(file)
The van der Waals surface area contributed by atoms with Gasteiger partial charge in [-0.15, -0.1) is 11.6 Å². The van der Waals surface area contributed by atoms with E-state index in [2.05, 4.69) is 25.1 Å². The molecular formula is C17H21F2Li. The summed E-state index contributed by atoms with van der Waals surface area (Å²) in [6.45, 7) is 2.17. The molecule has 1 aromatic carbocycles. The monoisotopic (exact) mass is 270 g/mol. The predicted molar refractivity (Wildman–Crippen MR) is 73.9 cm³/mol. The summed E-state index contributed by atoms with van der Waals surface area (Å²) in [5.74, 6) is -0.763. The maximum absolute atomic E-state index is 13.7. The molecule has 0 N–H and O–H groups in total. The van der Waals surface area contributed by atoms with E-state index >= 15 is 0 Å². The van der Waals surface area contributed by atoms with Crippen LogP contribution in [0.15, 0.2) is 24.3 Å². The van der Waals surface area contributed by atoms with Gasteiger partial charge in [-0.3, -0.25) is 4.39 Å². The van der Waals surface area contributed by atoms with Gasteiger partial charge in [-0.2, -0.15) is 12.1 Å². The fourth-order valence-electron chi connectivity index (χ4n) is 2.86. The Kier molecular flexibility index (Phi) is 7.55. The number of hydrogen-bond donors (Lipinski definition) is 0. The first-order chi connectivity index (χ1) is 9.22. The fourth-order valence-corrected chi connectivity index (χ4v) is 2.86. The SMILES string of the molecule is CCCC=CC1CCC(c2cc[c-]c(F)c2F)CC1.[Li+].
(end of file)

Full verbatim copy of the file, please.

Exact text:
The van der Waals surface area contributed by atoms with Gasteiger partial charge in [-0.15, -0.1) is 11.6 Å². The van der Waals surface area contributed by atoms with E-state index in [2.05, 4.69) is 25.1 Å². The molecular formula is C17H21F2Li. The summed E-state index contributed by atoms with van der Waals surface area (Å²) in [6.45, 7) is 2.17. The molecule has 1 aromatic carbocycles. The monoisotopic (exact) mass is 270 g/mol. The predicted molar refractivity (Wildman–Crippen MR) is 73.9 cm³/mol. The summed E-state index contributed by atoms with van der Waals surface area (Å²) in [5.74, 6) is -0.763. The maximum absolute atomic E-state index is 13.7. The molecule has 0 N–H and O–H groups in total. The van der Waals surface area contributed by atoms with E-state index >= 15 is 0 Å². The van der Waals surface area contributed by atoms with Crippen LogP contribution in [0.15, 0.2) is 24.3 Å². The van der Waals surface area contributed by atoms with Gasteiger partial charge in [-0.3, -0.25) is 4.39 Å². The van der Waals surface area contributed by atoms with Gasteiger partial charge in [-0.2, -0.15) is 12.1 Å². The fourth-order valence-electron chi connectivity index (χ4n) is 2.86. The Kier molecular flexibility index (Phi) is 7.55. The number of hydrogen-bond donors (Lipinski definition) is 0. The first-order chi connectivity index (χ1) is 9.22. The fourth-order valence-corrected chi connectivity index (χ4v) is 2.86. The SMILES string of the molecule is CCCC=CC1CCC(c2cc[c-]c(F)c2F)CC1.[Li+].